generations. This indicates
several things: a higher TFR and a
• In the Iraq case, TFR is expected
to drop (from 5.4 to 2.7), but
IMR is also supposed to decline
with the import of new
• Developing nations have a
population profile characterized
by a pyramid-shape, bottom
heavy. In this case the TFR much
greater than 2, and the population
Comparison of Population Profiles:
Developed –v. Developing
Countries (fig 5-17)
Population Trends : Developing
Countries and the DT
• According to the population profiles developing countries will continuously
expand. Is there any hope for decreasing the population growth? Perhaps
through the Demographic Transition (DT).
• The Demographic Transition = model that shows a country's population
trends (fertility and death rate) over the course of industrialization, from
developing to developed.
• The DT occurs in 4 phases
– Phase 1 = primitive stability resulting from high CBR and high CDR. Similar to
hummingbird population on slide 10.
– Phase 2 = with the advent of industrialization and better technology/health
care the CDR drops but the fertility rate stays the same. The population begins
to grow rapidly
– Phase 3 = cultural shift during the latter stages of development. Social and
cultural pressures tend to decrease the fertility rate as a countries progresses
through industrialization. The CDR continues to drop. In this phase, the
population still increases, but the rate of increase slows down.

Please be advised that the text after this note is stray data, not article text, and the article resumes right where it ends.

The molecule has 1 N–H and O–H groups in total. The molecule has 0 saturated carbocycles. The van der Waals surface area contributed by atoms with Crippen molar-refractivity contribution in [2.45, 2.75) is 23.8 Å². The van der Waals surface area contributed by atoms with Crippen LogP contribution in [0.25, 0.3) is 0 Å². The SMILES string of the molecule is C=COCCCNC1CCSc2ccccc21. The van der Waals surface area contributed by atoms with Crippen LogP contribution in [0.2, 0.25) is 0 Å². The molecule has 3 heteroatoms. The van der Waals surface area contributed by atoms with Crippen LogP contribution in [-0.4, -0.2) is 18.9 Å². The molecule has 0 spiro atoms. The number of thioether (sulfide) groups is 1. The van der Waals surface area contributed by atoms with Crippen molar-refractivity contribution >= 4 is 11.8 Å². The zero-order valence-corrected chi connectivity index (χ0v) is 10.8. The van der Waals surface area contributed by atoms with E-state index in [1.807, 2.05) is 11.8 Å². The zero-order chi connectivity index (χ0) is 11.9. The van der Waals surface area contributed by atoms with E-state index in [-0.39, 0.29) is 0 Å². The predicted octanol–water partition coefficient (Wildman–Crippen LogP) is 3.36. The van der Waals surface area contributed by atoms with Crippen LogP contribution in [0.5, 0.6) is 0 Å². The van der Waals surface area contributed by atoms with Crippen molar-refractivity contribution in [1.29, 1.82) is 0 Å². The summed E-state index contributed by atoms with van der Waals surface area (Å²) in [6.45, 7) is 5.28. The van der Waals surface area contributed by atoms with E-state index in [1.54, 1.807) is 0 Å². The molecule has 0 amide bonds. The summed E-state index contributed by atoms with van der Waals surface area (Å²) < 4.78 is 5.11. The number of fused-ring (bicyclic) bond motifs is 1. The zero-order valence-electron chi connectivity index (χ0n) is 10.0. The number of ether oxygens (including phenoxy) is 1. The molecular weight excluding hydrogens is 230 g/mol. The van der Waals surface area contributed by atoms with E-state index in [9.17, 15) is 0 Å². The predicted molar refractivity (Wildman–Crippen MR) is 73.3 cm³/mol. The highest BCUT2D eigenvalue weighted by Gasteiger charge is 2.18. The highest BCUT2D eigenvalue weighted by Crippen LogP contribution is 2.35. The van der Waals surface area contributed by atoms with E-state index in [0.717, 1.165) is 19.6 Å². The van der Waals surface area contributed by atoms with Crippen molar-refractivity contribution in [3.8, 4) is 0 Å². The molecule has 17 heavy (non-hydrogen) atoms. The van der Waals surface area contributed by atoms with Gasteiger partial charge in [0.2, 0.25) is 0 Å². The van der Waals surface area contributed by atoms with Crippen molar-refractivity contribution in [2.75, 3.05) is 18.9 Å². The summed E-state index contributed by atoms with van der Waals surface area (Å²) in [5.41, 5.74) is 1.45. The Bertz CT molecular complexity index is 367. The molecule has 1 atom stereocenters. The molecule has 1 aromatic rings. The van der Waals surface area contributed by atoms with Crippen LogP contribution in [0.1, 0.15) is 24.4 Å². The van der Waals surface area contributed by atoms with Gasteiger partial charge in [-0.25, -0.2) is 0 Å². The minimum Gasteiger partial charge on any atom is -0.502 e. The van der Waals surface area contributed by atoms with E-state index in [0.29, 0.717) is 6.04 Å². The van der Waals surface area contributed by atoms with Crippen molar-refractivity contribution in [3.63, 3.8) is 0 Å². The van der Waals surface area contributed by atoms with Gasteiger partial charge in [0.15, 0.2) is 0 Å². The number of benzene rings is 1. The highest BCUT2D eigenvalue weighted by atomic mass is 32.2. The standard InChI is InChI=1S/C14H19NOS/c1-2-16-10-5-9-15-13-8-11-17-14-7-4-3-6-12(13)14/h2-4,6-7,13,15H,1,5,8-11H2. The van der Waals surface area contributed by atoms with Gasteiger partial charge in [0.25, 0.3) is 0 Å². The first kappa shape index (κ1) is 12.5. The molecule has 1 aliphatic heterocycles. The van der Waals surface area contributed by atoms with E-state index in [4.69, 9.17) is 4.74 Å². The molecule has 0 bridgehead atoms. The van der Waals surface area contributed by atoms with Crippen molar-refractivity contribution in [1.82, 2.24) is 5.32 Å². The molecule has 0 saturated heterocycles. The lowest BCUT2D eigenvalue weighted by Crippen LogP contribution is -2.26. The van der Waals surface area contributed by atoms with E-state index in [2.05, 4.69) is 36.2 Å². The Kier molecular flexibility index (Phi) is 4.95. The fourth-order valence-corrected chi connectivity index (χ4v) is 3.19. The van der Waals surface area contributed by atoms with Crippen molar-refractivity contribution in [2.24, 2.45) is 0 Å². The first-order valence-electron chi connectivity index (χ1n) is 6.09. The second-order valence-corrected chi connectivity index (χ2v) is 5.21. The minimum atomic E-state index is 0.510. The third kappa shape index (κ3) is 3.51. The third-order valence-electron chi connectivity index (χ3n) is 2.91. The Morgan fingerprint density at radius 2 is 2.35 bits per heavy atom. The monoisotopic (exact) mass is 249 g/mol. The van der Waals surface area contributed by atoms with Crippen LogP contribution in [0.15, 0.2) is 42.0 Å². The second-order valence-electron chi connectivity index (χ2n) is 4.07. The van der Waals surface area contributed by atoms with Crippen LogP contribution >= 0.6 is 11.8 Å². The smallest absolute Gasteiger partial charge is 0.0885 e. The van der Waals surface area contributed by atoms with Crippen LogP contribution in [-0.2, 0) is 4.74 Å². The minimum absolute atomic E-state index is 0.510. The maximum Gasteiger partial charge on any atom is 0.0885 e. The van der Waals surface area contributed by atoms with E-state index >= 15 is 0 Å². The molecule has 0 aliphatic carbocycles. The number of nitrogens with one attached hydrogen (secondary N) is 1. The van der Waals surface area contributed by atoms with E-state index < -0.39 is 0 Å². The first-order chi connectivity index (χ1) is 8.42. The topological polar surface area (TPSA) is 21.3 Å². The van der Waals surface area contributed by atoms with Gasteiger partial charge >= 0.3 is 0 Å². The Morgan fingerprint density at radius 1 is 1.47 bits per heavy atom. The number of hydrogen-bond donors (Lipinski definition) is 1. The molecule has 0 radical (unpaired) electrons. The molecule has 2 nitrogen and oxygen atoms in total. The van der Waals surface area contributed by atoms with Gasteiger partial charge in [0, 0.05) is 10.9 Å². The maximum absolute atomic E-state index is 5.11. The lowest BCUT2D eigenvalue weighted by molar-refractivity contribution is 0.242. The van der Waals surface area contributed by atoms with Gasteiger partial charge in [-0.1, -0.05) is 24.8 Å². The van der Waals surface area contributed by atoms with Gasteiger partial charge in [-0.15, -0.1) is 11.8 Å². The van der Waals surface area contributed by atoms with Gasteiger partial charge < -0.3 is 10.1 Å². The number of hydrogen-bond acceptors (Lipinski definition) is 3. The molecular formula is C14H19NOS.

– Phase 4 = a county is now “developed”, and it is marked by having a stable
population with low fertility and low CDR
Notes about the DT:
• Developed by Warren Thompson (1929) and is based on the population transition
of European nations through the course of industrialization, several centuries. The
timeline for transition has been much faster for some nations, such as the Asian
“Economic Tigers” (e.g. South Korea), but many developing nations seem to be
“stuck” in phase 2.
• Some criticizes of the DT include:
– Based on only European demographics, and not inclusive of all nations
– The supposed cultural shift in phase 3 would have to be applied to every socio-economic
class. If during industrialization the upper and middle income groups would be the first to
experience an increase in resources, the lower socioeconomic classes may not reap the
benefits of industrialization. In this case, the drop in fertility would only occur within select
group; not all groups of people would simultaneously lower their fertility.
– Countries with a large population of subsistence farmers would have difficulties
transitioning into phase 4 simply because they do not have the capitol needed to become